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Queensland likely next premier, after Campbell Newman loses his seat, Jeff Seeney, produces a rare moment of honesty during the previous Bligh Government

SCAM WARNING! In releasing the LNP’s election costings Campbell Newman has finally exposed the fact that his plan to sell Queensland's assets is a scam with little to do with reducing general Government debt.

Like many scams, it’s been cleverly constructed to make it appear like a genuine scheme. Bear with me while I unravel it for you.

Basically, there are two completely separate areas of government debt. One is borne by general government. The other is borne by government-owned corporations (GOCs).

The general government debt is the one which the annual state budget has to deal with. I’ll return to this in a few paragraphs.

According to the 'Strong Choices' plan, the GOCs comprise:

'... entities such as those that operate in the energy, transport and water industries.'

Queensland audit commission reported:

Queensland currently has 12 Government owned Corporations (GOCs) which have projected debt of $19.8 billion as at 30 June 2012, representing an estimated 32% of total State debt.' 

The Government’s own budget papers explain that these

'... entities utilise debt financing as a source of funds for capital investment and to maintain an optimum capital structure” and the entities “are required to take a prudent and sound approach to the management of debt…' 

In other words, it makes sense for these government businesses (most of which are corporations operating under the regulations of the Australian Securities and Investments Commission) to borrow money and use debt as a sensible economic option.

Moreover, these GOCs have to convince ratings agencies that their debt truly is self-sustaining.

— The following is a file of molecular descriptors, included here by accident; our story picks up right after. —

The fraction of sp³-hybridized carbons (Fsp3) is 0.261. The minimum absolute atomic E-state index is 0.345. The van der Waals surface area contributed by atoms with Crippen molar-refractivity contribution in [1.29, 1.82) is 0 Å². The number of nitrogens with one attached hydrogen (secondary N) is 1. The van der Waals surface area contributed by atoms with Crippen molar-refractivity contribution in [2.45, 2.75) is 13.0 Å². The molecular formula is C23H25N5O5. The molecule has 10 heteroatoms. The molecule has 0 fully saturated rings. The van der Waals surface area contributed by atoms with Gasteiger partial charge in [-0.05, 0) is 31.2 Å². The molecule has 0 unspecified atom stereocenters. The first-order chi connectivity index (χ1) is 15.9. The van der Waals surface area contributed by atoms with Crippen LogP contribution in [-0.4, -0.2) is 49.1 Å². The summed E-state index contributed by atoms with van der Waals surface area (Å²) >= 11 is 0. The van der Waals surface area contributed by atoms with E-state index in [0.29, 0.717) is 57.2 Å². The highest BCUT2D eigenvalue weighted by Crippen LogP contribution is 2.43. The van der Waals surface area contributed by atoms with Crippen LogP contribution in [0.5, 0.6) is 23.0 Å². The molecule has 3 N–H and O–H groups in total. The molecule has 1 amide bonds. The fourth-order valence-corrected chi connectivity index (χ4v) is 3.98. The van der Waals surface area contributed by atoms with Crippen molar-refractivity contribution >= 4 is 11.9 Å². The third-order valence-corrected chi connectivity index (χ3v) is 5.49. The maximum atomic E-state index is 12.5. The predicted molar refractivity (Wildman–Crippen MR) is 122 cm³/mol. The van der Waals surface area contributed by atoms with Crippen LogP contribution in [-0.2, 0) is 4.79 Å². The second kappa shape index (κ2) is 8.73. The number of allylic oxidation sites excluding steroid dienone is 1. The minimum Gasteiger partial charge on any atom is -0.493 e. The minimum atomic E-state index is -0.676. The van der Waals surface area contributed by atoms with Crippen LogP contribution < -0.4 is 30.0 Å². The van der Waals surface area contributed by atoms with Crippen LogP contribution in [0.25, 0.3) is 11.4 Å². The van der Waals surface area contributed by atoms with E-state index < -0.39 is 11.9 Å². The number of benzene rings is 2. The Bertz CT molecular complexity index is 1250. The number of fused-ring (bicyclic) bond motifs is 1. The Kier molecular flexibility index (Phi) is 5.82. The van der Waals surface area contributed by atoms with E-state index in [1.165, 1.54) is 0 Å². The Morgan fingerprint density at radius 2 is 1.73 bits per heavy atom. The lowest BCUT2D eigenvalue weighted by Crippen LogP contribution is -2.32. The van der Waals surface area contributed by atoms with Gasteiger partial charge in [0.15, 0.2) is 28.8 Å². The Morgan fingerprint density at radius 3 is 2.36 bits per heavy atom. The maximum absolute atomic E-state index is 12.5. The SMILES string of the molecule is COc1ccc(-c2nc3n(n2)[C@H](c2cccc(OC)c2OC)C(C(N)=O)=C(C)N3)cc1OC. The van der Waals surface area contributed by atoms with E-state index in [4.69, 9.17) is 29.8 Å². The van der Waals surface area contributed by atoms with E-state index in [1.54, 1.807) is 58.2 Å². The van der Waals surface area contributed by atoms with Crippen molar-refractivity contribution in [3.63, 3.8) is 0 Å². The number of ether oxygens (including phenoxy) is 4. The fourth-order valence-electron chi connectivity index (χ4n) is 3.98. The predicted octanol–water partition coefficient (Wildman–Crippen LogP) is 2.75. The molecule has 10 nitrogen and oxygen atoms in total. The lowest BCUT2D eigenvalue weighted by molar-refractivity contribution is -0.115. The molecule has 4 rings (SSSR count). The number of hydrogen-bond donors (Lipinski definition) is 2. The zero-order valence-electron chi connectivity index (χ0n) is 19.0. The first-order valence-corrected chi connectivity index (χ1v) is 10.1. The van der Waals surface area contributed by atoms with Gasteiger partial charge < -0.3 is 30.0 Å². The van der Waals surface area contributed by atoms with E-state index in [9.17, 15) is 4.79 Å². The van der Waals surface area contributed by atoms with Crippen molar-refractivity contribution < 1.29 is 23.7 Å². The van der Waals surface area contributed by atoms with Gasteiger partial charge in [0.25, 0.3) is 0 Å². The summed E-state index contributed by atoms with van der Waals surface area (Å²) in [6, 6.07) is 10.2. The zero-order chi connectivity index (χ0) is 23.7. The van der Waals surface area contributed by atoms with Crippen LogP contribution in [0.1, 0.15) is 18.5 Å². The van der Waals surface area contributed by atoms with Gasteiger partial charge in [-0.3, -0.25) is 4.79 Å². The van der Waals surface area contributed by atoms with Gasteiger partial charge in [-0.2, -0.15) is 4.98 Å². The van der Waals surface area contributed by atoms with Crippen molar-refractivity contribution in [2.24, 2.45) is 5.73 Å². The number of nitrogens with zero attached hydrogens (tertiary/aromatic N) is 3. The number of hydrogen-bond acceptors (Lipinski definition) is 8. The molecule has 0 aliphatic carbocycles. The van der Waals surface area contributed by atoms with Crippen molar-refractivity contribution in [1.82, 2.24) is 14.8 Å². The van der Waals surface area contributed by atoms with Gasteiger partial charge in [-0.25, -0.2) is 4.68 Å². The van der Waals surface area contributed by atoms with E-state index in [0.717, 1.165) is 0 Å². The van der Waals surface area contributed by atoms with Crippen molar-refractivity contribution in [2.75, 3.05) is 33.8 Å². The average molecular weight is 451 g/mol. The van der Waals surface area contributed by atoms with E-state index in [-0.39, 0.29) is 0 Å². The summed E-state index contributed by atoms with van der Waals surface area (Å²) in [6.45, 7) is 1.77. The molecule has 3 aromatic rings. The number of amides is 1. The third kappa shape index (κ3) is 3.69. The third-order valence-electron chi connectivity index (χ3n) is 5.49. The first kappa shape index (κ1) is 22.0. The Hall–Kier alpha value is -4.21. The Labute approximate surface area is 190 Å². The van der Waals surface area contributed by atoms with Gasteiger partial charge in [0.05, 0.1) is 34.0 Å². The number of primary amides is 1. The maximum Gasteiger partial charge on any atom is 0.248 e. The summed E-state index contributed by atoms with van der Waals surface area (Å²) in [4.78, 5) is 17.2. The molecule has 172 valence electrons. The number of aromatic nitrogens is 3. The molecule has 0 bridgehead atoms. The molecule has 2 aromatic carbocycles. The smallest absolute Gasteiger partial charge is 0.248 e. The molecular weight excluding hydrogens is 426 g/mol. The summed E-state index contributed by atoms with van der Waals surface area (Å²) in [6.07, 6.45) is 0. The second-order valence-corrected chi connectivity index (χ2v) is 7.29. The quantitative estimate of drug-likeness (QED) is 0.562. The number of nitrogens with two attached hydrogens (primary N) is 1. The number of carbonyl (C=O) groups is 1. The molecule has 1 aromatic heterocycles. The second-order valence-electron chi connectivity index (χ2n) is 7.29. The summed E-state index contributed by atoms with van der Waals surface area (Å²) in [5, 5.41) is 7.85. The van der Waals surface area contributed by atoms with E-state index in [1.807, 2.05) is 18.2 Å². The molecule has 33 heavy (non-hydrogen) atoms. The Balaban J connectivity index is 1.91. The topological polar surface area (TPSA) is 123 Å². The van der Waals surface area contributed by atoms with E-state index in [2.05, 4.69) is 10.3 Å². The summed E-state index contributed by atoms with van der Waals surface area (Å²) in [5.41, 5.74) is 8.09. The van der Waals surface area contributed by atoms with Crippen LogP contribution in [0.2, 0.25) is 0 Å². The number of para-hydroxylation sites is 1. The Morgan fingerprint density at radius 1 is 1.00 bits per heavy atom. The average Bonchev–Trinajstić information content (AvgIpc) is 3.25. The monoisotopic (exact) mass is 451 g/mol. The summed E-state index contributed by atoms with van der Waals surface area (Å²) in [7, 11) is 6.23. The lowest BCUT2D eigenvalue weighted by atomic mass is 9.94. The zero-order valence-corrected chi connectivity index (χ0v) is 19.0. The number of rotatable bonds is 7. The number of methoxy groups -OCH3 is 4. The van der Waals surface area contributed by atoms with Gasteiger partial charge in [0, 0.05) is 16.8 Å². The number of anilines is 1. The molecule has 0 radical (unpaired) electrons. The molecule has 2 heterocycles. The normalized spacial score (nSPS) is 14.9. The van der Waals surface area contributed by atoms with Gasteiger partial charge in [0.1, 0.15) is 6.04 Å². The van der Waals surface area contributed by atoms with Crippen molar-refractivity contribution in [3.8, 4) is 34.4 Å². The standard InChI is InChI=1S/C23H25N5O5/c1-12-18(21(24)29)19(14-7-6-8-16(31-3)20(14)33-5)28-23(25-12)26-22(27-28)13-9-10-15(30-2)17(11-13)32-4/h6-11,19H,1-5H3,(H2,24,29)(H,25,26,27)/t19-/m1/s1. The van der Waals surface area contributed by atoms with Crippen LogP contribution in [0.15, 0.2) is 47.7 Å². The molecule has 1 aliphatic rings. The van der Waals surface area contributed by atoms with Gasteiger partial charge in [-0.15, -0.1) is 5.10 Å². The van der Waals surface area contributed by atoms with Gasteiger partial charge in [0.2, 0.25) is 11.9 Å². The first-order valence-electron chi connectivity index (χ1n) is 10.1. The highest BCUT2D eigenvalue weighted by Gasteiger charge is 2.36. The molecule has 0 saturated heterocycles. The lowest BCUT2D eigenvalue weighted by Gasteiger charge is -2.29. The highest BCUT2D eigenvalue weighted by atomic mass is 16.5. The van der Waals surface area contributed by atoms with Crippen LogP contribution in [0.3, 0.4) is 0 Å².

The audit reported:

'Usually, the financing of net capital expenditure in the Public Non-financial Corporations sector, whether by operating revenue or borrowings should not be of concern, as the corporations in this sector are required to operate under commercial criteria.'

So, crucially for the argument, their debt cannot viewed as excessive.  

It is, therefore, the general government debt which becomes important in terms of this scam.

The Commission made it very clear in its report that the debt it was concerned about came from general government.

It reported:

'The deterioration of Queensland’s debt position since 2005-06 was the result of a substantial increase in General Government net capital expenditure at the same time that the operating balance went into deficit.'

I could not find a figure for general government debt in the report despite checking all 243 references to 'general government' therein, however the Newman Government’s budget paper number 2 for 2013/14 says the general government debt at June 30 2012 was $29.513 billion. 

Nowhere in the report does the Commission explain how it arrived at a figure for gross debt of $64 billion, bearing in mind the debts of $19.8 billion from the GOCs and $29.513 billion from general government.

Despite this massive discrepancy, the report said it was the general government debt which needed to be reduced.

Here’s another reference [IA emphasis]:

'The General Government sector share of Total Government sector gross capital expenditure has increased from 41% in 2005-06 to 62% in 2010-11. To the extent that this expenditure has been funded from borrowings rather than operating surpluses, this has contributed to the rapid build-up of government debt.'

The Newman Government said this was why it needed to sell assets.

Its Strong Choices propaganda campaign was based on this premise:

'The Independent Queensland Commission of Audit recommended that the Government evaluate the State’s ownership of a number of assets as part of a comprehensive debt reduction strategy.' 

But of the $37 billion the LNP is hoping to raise from privatising our assets, only $7 billion is being devoted to solving the alleged problem of general government debt.

The Brisbane Times reported:

'Of the $37 billion the government "conservatively" hopes to raise, $25 billion would be set aside for debt pay down, $7 billion of which would be used for general government debt, with the rest to go on debt owned by the government-owned corporations.'

We have been conned. It is plainly a scam.

Why would the LNP want to put $18 billion into government-owned corporations that don’t need it?

One reason: to use the money from the privatisation of one company to make the others more saleable and build a bigger war chest to fight the next election.

Don't be a mug when you cast your vote tomorrow.

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